Trinidad and Tobago: Property rights

(measure: points; Source: The Heritage Foundation)
* indicates monthly or quarterly data series

Trinidad and Tobago: Property rights index (0-100)

: For that indicator, The Heritage Foundation provides data for Trinidad and Tobago from 1996 to 2019. The average value for Trinidad and Tobago during that period was 66 points with a minimum of 50 points in 2010 and a maximum of 90 points in 1996. See the global rankings for that indicator or use the country comparator to compare trends over time.
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The property rights index for Trinidad and Tobago from The Heritage Foundation reflects the ability of individuals to accumulate private property, secured by clear laws that are fully enforced by the state. It also measures the likelihood of expropriation in Trinidad and Tobago as well as the extent of corruption in the judiciary and the enforcement of contracts.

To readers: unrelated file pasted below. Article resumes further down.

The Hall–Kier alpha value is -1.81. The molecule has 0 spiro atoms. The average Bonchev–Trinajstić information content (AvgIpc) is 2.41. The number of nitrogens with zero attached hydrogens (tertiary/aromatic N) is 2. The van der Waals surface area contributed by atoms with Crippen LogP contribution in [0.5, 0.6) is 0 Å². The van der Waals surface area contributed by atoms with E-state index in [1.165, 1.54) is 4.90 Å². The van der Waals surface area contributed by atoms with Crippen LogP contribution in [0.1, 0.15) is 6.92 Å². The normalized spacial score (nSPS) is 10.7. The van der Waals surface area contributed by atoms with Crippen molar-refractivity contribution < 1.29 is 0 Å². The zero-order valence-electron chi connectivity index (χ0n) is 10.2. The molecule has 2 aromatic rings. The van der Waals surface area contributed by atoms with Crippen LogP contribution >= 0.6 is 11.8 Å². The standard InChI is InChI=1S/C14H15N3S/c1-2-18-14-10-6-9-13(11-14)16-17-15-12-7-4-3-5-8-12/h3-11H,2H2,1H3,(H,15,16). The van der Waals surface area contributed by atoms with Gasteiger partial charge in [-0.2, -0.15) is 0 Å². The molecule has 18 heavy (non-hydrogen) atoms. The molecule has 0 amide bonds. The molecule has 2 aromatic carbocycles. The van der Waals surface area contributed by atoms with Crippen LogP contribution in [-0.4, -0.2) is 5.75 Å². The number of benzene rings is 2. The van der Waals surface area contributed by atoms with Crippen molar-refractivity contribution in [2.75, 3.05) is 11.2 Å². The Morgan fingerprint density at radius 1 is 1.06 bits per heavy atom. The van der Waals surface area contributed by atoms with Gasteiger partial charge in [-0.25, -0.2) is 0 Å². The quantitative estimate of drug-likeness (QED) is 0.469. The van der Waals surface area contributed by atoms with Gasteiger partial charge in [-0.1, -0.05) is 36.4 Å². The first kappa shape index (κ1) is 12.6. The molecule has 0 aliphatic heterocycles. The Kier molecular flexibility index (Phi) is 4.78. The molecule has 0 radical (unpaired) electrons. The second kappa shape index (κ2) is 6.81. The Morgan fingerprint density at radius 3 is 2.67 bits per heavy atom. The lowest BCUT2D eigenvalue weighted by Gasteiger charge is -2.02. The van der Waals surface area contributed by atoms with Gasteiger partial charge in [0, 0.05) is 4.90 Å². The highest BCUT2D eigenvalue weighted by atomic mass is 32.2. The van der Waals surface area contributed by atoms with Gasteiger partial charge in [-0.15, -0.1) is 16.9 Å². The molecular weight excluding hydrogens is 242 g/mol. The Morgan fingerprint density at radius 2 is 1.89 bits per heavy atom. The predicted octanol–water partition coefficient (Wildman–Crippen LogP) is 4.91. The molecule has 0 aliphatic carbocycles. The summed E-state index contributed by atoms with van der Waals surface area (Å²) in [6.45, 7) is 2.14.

Definition: The property rights index measures the degree to which a country’s laws protect private property rights and the degree to which its government enforces those laws. It also assesses the likelihood that private property will be expropriated and analyzes the independence of the judiciary, the existence of corruption within the judiciary, and the ability of individuals and businesses to enforce contracts. Higher index values denote more certain legal protection of property.
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